Tag Archives: Commercial Insurance

Commercial Insurance Rate Declines Continue

The soft market may be limited in length and severity, though that would be surprising, according to the latest analysis of commercial insurance pricing from online insurance exchange MarketScout.

The comments came as MarketScout reported that the composite rate for U.S. commercial property/casualty insurance declined by 2 percent in April, compared to a 3 percent decline in March and minus 4 percent in January and February 2016.

Richard Kerr, CEO of MarketScout observed:

“It seems we may have a reversal of sentiment. Rates are moderating. We are only seven months into a soft market that has so far yielded a maximum composite rate decrease of minus 4 percent.”

Kerr also noted:

“A limited soft market would be a bit surprising noting the current ample market capacity; however, more sophisticated underwriting tools seem to be limiting market swings.”

Rates changed in most coverage classifications with property, business interruption, BOP, inland marine, workers’ compensation, general liability, and fiduciary all moderating by 1 percent as compared to March.

Umbrella, auto, D&O, EPLI, crime, professional and surety were unchanged, according to MarketScout.

By account size, rates for small accounts (under $25,000) were down 1 percent from March to April. All other account sizes were down 2 percent in April 2016, compared to minus 4 percent in March 2016.

By coverage classification, transportation accounts adjusted more than any other industry classification from minus 4 percent in March 2016 to minus 2 percent in April 2016. Manufacturing, habitational, public entity and energy accounts all moderated 1 percent in April, while contracting and service accounts remained unchanged.

Here’s the visual by coverage classification:

Screen Shot 2016-05-11 at 10.43.28 AM

Check out this post over at Artemis blog for more on why the moderation in commercial insurance rates is unlikely to persist.

The Insurance Information Institute has further information with financial results and commentary on the p/c insurance industry here.

Spreading Awareness of Insurance to Small Businesses

A couple of new studies appear to shed light on the continuing need to communicate the importance of insurance for small business owners.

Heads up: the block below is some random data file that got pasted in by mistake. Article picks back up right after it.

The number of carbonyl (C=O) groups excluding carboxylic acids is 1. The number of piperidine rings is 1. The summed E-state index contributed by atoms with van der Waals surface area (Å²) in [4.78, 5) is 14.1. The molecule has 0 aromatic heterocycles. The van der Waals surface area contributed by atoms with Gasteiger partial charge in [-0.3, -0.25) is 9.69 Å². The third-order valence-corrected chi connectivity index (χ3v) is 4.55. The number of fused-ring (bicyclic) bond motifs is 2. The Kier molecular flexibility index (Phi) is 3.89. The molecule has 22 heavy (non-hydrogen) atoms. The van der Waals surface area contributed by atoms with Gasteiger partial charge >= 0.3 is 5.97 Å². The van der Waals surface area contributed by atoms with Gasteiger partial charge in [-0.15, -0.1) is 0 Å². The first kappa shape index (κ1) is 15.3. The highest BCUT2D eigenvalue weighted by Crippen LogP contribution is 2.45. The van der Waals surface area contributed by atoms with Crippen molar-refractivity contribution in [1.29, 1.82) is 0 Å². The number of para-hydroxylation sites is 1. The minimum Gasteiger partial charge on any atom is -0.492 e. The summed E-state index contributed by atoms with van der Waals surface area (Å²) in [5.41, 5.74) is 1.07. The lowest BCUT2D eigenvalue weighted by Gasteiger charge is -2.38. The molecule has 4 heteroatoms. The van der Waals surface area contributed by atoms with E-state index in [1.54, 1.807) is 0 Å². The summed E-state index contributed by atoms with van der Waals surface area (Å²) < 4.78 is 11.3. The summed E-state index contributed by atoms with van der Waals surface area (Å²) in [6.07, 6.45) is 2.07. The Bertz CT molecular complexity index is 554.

First, a Nationwide-sponsored survey found that 66 percent of small businesses do not have business interruption insurance (hat tip to Insurance Journal for its report here). This is despite the fact that an estimated 25 percent of businesses do not reopen following a major disaster.

Most small business owners are at risk of disaster, Nationwide noted. Some 75 percent of small businesses do not have a disaster recovery plan in place, even while 52 percent say it would take at least three months to recover from disaster.

Nationwide commissioned the survey from Harris Interactive, which polled 500 U.S. small business owners with fewer than 300 employees from June 8-19, 2015.

In a press release, Mark Pizzi, president and chief operating officer of Nationwide Direct and Member Solutions, said:

Small businesses are least likely to have disaster recovery insurance. And yet they are the ones most affected by a disaster. That’s why it’s essential for small businesses to have a disaster recovery plan.”

Meanwhile, a J.D. Power study found that many small business owners are unaware that insurers even provide commercial insurance.

Less than one-fourth of small business owners said they were aware that nine of the 17 insurance providers included in the study offer insurance for business customers.

Only six insurers had awareness rates above 40 percent for their commercial insurance offerings, and five of these are among the largest personal lines insurers, J.D. Power said.

While advertising is important to spread brand awareness, the study suggested that commercial insurers have better success when they develop awareness through agents/brokers, trade groups and word of mouth from other businesses.

The proportion of customers who considered/shopped an insurer among all potential prospects is 61 percent when awareness comes from an agent/broker or trade group, compared with just 38 percent when awareness is attributed solely to advertising.

Still, the study–now in its third year–found that small business customers are increasingly satisfied with their insurance providers. Overall satisfaction was up 10 points at 793 on a 1,000-point scale in 2015, due primarily to improvements in price and policy offerings.

The 2015 U.S. Small Business Commercial Insurance study is based on 3,292 responses from insurance decision-makers in businesses with 50 or fewer employees that purchase general liability and/or property insurance and was fielded from April through June 2015.

The Insurance Information Institute’s excellent online resource for business insurance is available here.

MarketScout: P/C Rate Reductions Coming

The more than two-year upward trajectory in rates for commercial insurance in the U.S. is in jeopardy as U.S. insurers, supported by reinsurers, catastrophe bonds and insurance linked securities are finding ample reasons to start fighting over business, according to online insurance exchange MarketScout.